It's not just planar NAND that's running into physical limits lately. According to Seagate, its latest 1TB platter 3.5" drives have shrunk read/write heads as small as they can physically go. Similarly, tracks on those platters are placed as close together as physically possible. Pushing areal density is important to increase overall capacities (no one wants to see more platters per drive), but if we're at physical limits today then it's time for some architectural changes to push capacities going forward.

Seagate's solution is something it calls Shingled Magneting Recording (SMR). The process is pretty simple. Track size is traditionally defined by the size of the write heads, as they are larger than the read heads. The track width is larger than necessary from the perspective of reading data back in order to decrease the chances of reading data from adjacent tracks. Seagate's SMR exploits this reality.

SMR shrinks the guard space between tracks and allows tracks to overlap one another, like roofing shingles. Although data is written to the entire width of the track, a smaller/trimmed portion of the track (the width of the read head) is all that the drive cares about. By allowing tracks to overlap, areal density can continue to scale without further shrinking the size of the heads. 

The obvious downside of SMR is actually very NAND flash-like. When writing data sequentially to an empty platter, SMR is full of advantages. When you're writing to a series of tracks that already contains data, the SMR writing process is actually destructive. Since the writer remains full width and tracks now overlap, overwriting one track will actually harm the next track; those subsequent tracks will need to be overwritten as a result. 

Seagate's SMR groups tracks into bands, with the end of each band breaking the shingled track layout. Breaking the shingled layout regularly reduces max attainable density, but it makes it so that overwriting a portion of one track doesn't force a re-write of the complete disk. At worst, overwriting some sectors will force a re-write of an entire band, not an entire platter.

Seagate claims it has already shipped 1 million SMR enabled drives (I didn't actually know any SMR drives had been shipping), but plans on using the technology to increase areal densities beginning next year. In 2014 Seagate will move from a 1TB per platter design to 1.25TB per platter thanks to SMR. The increase in platter density will allow Seagate to ship a 4 platter/5TB drive next year. Seagate is hoping to hit higher densities without any performance degradation compared to existing SMR designs. The real question is whether or not Seagate can maintain similar full drive performance compared to a non-SMR drive.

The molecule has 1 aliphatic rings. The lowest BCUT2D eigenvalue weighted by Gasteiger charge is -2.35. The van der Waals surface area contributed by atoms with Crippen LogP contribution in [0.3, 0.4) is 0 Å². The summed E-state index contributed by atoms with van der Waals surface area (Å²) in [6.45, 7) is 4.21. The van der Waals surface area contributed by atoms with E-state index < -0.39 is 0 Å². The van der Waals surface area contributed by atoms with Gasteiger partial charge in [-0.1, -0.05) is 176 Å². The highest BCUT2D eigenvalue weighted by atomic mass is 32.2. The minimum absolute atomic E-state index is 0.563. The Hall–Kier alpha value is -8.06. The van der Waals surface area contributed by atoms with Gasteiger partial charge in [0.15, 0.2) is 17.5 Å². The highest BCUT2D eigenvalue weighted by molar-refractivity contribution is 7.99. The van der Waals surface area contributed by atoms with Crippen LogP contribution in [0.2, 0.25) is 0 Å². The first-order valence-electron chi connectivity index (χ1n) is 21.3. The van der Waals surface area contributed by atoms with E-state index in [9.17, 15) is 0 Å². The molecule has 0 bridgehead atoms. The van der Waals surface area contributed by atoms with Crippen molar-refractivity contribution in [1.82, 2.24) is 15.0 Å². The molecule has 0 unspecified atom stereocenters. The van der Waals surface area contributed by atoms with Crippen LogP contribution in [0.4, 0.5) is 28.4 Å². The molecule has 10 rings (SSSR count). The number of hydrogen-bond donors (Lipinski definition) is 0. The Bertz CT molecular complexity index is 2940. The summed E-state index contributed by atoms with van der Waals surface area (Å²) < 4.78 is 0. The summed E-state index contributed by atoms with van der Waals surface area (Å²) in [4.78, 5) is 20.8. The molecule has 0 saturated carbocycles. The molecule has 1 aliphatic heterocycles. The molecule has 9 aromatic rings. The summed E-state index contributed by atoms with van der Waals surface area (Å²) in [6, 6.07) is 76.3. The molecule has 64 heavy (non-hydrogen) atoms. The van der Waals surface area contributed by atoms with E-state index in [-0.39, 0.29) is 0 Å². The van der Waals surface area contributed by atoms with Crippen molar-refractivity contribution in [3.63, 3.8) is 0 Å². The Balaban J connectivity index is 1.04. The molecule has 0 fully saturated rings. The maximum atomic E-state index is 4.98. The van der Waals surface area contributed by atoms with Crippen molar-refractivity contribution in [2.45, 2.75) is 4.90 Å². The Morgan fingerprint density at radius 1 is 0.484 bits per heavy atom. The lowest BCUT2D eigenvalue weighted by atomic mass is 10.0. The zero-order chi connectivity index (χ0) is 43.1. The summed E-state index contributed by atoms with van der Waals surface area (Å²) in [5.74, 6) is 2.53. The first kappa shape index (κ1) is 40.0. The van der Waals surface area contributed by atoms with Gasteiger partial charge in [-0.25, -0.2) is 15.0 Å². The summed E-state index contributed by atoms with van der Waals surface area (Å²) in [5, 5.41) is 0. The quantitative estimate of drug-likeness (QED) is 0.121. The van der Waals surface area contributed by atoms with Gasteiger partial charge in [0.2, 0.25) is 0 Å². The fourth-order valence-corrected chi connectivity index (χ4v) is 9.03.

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  • piroroadkill - Monday, September 9, 2013 - link

    This seems dodgy, and the increase in density is not exactly mind blowing. Not too sure about this. Reply
  • name99 - Monday, September 9, 2013 - link

    If you think this is "dodgy" then I'd advise you not to look at how HDDs have operated since at least 2000. Concepts like PRML and FEC will undoubtedly make you cry.
    (And you may want to also not look into how optical disks have ALWAYS operated, into how GigE operates [trellis coding to provide 6dB FEC gain], or how any wireless spec more recent than 802.11b operates.)
    Reply
  • iwod - Monday, September 9, 2013 - link

    My HDD is already fast enough for everything i intend it to do. Otherwise i have a SSD. And if SATA Express and PCI-Express 3.0 SSD could come faster the speed difference would be even greater.

    I want bigger HDD. Not 5TB but something more like 6TB by 2014. We haven't had much improvement in terms of capacity since the flood. I suspect the HDD makers are trying to milk the market as much as possible given their relatively low margin of profits.
    Reply
  • Urizane - Tuesday, September 10, 2013 - link

    I hope you realize that at 6TB you're asking for 48 trillion 1s and 0s. Perhaps an external enclosure with multiple drives would be more sensible, anyway. You would be better off protecting your data (RAID 5, 1+0, etc.) if you need that much of it. At that density, I wouldn't trust bits to be stable for very long (think quantum effects and so on). Reply
  • NetMage - Tuesday, September 10, 2013 - link

    I wonder what happens if a power failure occurs at a bad time. Reply
  • jimdibb - Wednesday, November 27, 2013 - link

    You really have to understand that these drives are not for your desktop. They are for archival, static storage. As used here http://www.theregister.co.uk/2013/11/26/facebook_d... Reply
  • Alientech - Friday, April 4, 2014 - link

    Well they are already shipping. The write speeds are extremely slow and on par with USB2. Read speeds are the same pretty much. The Zones seem to be in a U shaped bit density where the edges have much higher density than the middle. The new ST3000DM001-1E6166 drives with the FC4x firmware have them. Not exacty sure how the writes work but they start off at 150MB with the cache empty and soon goes down to under 50MB after like 10GB or so of data. The speeds just dont make any sense and neither does the HDtune graphs with each zone showing a U shaped transfer rate. The last zone speeds drop down to around 80MB while on the older drives it was closer to 100MB. Average read speeds are down from 170MB to 150MB. Reply

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